06 July 2020, 10:20
Russian Orthodox Church calls Hagia Sophia's transformation into mosque inadmissible
Moscow, July 6, Interfax - The Russian Orthodox Church has spoken against transformation of the Hagia Sophia Cathedral in Istanbul, which currently has the museum status, into a mosque.
"There must be no return to the Medieval Period. We live in a multipolar world, a multi-confessional world, and feelings of believers must be respected," head of the Moscow Patriarchate's Department for External Church Relations Metropolitan Hilarion said in the Church and the World program of the television channel Rossiya 24.
He admitted that modern Turkey had a predominantly Muslim population but said "there is no deficit of mosques" in Istanbul, for instance, the Blue Mosque near Hagia Sophia is a functioning one.
"We do not understand why exactly the Hagia Sophia Cathedral has to be transformed into a mosque now. I mean we understand that this is caused by the domestic political situation in Turkey and the Turkish president siding with those who call for transforming the cathedral into a mosque, but we believe that, under the current circumstances, that step will be an inadmissible violation of the freedom of worship," the metropolitan said.
No matter what many Turkish officials say, the status of Hagia Sophia is not just an internal affair of Turkey, the metropolitan said. "This monument has an ecumenical and global significance, this is a world cultural monument, and we are deeply aggrieved by what is happening around this Christian cathedral," he said.
The debate on the future of Hagia Sophia in Istanbul was given a boost by the Koran reading in the church on May 29, an anniversary of the fall of Constantinople. A week later, Turkish President Recep Tayyip Erdogan ordered that the possibility of transforming Hagia Sophia into a mosque be studied. Justice Minister Abdulhamit Gul called for reinstating the cathedral as a mosque, and Foreign Minister Mevlut Cavusoglu supported the call. In turn, Armenian Patriarch of Constantinople Sahag II suggested that both Christians and Muslims come to Hagia Sophia to pray. Representatives of Orthodox churches and high-ranking diplomats, among them U.S. Secretary of State Michael Pompeo, have called against Hagia Sophia's transformation into a mosque.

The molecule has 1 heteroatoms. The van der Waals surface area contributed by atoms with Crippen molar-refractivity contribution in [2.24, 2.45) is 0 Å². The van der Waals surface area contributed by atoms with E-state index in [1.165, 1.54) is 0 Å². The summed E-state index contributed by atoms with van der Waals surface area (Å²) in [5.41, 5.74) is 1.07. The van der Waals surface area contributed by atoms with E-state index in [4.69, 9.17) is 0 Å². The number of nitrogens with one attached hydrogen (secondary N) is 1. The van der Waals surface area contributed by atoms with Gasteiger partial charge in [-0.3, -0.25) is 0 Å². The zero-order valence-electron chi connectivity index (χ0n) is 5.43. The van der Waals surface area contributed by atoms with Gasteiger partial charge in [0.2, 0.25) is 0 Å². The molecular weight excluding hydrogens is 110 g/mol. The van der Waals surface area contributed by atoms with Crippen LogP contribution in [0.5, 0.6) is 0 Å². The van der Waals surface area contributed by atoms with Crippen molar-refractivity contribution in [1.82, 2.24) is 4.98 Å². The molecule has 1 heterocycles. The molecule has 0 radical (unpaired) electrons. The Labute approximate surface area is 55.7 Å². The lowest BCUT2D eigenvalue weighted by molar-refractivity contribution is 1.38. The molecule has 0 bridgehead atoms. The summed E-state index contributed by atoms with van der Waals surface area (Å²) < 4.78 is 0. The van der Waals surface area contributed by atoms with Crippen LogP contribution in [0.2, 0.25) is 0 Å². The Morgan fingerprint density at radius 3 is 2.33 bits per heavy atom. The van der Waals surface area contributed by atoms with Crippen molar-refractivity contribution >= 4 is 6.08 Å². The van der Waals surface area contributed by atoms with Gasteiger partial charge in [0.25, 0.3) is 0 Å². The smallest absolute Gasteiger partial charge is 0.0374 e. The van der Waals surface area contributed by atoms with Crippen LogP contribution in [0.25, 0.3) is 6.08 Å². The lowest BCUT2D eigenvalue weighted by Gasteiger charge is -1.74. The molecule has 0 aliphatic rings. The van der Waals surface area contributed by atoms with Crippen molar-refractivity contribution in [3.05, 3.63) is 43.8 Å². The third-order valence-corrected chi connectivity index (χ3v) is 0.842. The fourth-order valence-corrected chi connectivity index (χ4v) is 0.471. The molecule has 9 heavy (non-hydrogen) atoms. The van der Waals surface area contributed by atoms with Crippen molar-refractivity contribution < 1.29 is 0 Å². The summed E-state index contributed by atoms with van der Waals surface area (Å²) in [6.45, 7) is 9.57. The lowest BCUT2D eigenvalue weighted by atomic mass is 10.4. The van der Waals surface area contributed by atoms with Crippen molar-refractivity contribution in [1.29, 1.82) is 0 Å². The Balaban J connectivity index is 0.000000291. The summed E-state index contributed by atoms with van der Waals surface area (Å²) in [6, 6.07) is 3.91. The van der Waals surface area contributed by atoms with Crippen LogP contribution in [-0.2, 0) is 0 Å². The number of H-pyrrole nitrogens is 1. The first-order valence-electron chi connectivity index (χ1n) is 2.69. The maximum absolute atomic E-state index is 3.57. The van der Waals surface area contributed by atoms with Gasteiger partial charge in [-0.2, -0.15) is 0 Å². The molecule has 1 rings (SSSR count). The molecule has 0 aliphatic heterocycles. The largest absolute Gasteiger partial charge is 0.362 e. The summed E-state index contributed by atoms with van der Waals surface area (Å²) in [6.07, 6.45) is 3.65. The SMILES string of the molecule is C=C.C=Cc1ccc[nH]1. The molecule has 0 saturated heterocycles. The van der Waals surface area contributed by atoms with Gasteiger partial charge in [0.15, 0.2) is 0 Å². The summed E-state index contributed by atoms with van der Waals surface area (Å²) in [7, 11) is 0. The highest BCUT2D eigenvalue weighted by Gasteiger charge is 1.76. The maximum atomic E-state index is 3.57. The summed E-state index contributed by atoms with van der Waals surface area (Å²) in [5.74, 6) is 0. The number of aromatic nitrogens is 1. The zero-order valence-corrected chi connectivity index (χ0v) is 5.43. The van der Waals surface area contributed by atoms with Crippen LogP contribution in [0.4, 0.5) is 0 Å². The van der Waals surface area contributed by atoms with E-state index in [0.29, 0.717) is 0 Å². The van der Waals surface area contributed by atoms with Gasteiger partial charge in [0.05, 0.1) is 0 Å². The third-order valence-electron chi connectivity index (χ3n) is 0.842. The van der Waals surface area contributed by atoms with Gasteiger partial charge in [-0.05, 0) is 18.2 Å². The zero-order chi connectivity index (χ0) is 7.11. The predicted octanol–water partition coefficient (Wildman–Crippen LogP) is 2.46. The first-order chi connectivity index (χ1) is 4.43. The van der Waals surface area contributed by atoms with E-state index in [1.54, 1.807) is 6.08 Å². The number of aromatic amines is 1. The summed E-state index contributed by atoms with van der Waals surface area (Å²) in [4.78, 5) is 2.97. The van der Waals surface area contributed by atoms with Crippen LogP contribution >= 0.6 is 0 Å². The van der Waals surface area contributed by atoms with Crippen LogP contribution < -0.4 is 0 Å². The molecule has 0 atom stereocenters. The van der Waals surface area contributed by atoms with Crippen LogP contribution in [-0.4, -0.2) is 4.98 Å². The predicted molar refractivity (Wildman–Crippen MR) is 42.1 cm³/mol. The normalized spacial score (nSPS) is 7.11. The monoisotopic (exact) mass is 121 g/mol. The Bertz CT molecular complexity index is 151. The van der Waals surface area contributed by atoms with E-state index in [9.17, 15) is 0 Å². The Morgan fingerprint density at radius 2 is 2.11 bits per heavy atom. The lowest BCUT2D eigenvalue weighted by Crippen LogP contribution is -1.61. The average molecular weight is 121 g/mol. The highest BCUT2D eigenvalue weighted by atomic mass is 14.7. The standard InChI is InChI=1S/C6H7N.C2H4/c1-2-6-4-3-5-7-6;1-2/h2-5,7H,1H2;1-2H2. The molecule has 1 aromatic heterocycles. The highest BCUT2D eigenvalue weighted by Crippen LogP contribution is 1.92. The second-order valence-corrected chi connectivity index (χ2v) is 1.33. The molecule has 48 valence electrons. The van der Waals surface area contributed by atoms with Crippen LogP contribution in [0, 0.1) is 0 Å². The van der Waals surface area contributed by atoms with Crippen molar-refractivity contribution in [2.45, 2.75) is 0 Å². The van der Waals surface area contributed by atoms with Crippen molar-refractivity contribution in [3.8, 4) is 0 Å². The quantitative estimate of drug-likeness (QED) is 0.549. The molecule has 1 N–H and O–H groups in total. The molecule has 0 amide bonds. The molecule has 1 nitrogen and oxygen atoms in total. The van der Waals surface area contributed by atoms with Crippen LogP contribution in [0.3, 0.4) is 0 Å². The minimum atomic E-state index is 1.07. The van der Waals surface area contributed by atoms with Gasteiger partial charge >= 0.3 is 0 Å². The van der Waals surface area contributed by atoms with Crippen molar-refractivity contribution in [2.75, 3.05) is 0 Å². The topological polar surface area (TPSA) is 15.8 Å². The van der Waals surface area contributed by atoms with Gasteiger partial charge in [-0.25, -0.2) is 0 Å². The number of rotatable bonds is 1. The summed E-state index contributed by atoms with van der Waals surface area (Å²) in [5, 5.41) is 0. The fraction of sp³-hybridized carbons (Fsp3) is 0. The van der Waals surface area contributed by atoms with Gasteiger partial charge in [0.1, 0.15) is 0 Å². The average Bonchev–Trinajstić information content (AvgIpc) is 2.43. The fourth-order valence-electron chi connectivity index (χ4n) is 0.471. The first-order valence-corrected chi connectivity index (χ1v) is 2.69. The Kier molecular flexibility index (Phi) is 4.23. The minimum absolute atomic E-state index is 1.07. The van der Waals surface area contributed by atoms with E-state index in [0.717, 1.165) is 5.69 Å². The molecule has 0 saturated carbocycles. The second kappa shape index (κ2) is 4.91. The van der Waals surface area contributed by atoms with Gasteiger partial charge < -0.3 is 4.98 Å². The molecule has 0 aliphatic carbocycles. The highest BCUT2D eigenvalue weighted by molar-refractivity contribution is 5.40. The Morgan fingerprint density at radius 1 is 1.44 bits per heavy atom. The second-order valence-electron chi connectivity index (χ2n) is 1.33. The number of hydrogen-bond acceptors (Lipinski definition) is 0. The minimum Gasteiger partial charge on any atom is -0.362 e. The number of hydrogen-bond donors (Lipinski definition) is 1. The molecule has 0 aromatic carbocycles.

Hagia Sophia became a museum in 1934 on the orders from First Turkish President Mustafa Kemal Ataturk. The cathedral was put on the UNESCO World Heritage List in 1985. The Turkish Supreme Court decided on Thursday that the cathedral's status could be reviewed by a presidential order. The Turkish Council of State discussed the issue on the same day and pledged to present its opinion within the next 15 days.